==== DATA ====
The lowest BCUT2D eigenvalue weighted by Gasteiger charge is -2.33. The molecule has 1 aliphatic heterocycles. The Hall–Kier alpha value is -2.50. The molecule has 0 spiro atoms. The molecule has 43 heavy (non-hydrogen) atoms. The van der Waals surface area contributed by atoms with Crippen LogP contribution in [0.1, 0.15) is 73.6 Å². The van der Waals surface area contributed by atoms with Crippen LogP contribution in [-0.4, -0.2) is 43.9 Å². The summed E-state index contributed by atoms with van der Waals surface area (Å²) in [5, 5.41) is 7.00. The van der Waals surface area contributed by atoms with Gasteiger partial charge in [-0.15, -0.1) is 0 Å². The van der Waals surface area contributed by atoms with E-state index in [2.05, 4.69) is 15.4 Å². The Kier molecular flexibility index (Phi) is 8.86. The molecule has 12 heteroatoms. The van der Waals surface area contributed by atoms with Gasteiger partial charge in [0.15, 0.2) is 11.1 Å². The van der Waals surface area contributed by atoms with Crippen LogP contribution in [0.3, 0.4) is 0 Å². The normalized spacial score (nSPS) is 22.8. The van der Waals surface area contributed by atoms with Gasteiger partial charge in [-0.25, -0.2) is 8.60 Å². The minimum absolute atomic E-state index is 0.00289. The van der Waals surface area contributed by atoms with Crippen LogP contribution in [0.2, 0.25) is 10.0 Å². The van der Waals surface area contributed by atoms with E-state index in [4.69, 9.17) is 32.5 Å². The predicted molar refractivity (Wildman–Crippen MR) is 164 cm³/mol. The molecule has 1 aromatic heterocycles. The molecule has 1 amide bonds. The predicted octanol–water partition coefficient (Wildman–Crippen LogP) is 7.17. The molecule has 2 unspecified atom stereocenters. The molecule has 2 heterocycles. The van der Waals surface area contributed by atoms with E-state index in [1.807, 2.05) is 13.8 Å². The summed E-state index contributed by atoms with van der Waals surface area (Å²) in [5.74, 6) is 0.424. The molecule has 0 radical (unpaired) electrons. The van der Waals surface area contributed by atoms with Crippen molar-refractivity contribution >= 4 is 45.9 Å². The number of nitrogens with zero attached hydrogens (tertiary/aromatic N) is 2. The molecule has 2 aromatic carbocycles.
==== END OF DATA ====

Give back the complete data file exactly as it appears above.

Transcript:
The lowest BCUT2D eigenvalue weighted by Gasteiger charge is -2.33. The molecule has 1 aliphatic heterocycles. The Hall–Kier alpha value is -2.50. The molecule has 0 spiro atoms. The molecule has 43 heavy (non-hydrogen) atoms. The van der Waals surface area contributed by atoms with Crippen LogP contribution in [0.1, 0.15) is 73.6 Å². The van der Waals surface area contributed by atoms with Crippen LogP contribution in [-0.4, -0.2) is 43.9 Å². The summed E-state index contributed by atoms with van der Waals surface area (Å²) in [5, 5.41) is 7.00. The van der Waals surface area contributed by atoms with Gasteiger partial charge in [-0.15, -0.1) is 0 Å². The van der Waals surface area contributed by atoms with E-state index in [2.05, 4.69) is 15.4 Å². The Kier molecular flexibility index (Phi) is 8.86. The molecule has 12 heteroatoms. The van der Waals surface area contributed by atoms with Gasteiger partial charge in [0.15, 0.2) is 11.1 Å². The van der Waals surface area contributed by atoms with Crippen LogP contribution in [0.3, 0.4) is 0 Å². The normalized spacial score (nSPS) is 22.8. The van der Waals surface area contributed by atoms with Gasteiger partial charge in [-0.25, -0.2) is 8.60 Å². The minimum absolute atomic E-state index is 0.00289. The van der Waals surface area contributed by atoms with Crippen LogP contribution in [0.2, 0.25) is 10.0 Å². The van der Waals surface area contributed by atoms with E-state index in [4.69, 9.17) is 32.5 Å². The predicted molar refractivity (Wildman–Crippen MR) is 164 cm³/mol. The molecule has 1 aromatic heterocycles. The molecule has 1 amide bonds. The predicted octanol–water partition coefficient (Wildman–Crippen LogP) is 7.17. The molecule has 2 unspecified atom stereocenters. The molecule has 2 heterocycles. The van der Waals surface area contributed by atoms with E-state index in [1.807, 2.05) is 13.8 Å². The summed E-state index contributed by atoms with van der Waals surface area (Å²) in [5.74, 6) is 0.424. The molecule has 0 radical (unpaired) electrons. The van der Waals surface area contributed by atoms with Crippen molar-refractivity contribution >= 4 is 45.9 Å². The number of nitrogens with zero attached hydrogens (tertiary/aromatic N) is 2. The molecule has 2 aromatic carbocycles.